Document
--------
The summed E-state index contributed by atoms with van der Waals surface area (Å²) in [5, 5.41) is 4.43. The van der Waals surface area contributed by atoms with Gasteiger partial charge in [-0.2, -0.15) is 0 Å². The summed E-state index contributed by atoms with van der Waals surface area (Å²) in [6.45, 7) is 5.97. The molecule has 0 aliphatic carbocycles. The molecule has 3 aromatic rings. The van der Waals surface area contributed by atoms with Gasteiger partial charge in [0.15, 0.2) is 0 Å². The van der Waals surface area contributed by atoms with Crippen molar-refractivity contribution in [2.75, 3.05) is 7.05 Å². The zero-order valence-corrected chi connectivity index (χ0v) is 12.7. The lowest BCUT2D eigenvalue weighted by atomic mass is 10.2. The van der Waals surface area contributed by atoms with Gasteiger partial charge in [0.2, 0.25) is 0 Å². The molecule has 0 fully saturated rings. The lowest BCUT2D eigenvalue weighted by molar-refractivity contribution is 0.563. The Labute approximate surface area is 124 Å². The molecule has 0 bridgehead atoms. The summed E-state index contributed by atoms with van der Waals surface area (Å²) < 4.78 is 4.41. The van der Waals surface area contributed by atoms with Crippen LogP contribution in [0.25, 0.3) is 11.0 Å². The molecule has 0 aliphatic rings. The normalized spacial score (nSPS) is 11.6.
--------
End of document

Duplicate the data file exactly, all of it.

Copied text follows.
The summed E-state index contributed by atoms with van der Waals surface area (Å²) in [5, 5.41) is 4.43. The van der Waals surface area contributed by atoms with Gasteiger partial charge in [-0.2, -0.15) is 0 Å². The summed E-state index contributed by atoms with van der Waals surface area (Å²) in [6.45, 7) is 5.97. The molecule has 0 aliphatic carbocycles. The molecule has 3 aromatic rings. The van der Waals surface area contributed by atoms with Gasteiger partial charge in [0.15, 0.2) is 0 Å². The van der Waals surface area contributed by atoms with Crippen molar-refractivity contribution in [2.75, 3.05) is 7.05 Å². The zero-order valence-corrected chi connectivity index (χ0v) is 12.7. The lowest BCUT2D eigenvalue weighted by atomic mass is 10.2. The van der Waals surface area contributed by atoms with Gasteiger partial charge in [0.2, 0.25) is 0 Å². The molecule has 0 fully saturated rings. The lowest BCUT2D eigenvalue weighted by molar-refractivity contribution is 0.563. The Labute approximate surface area is 124 Å². The molecule has 0 bridgehead atoms. The summed E-state index contributed by atoms with van der Waals surface area (Å²) < 4.78 is 4.41. The van der Waals surface area contributed by atoms with Crippen LogP contribution in [0.25, 0.3) is 11.0 Å². The molecule has 0 aliphatic rings. The normalized spacial score (nSPS) is 11.6.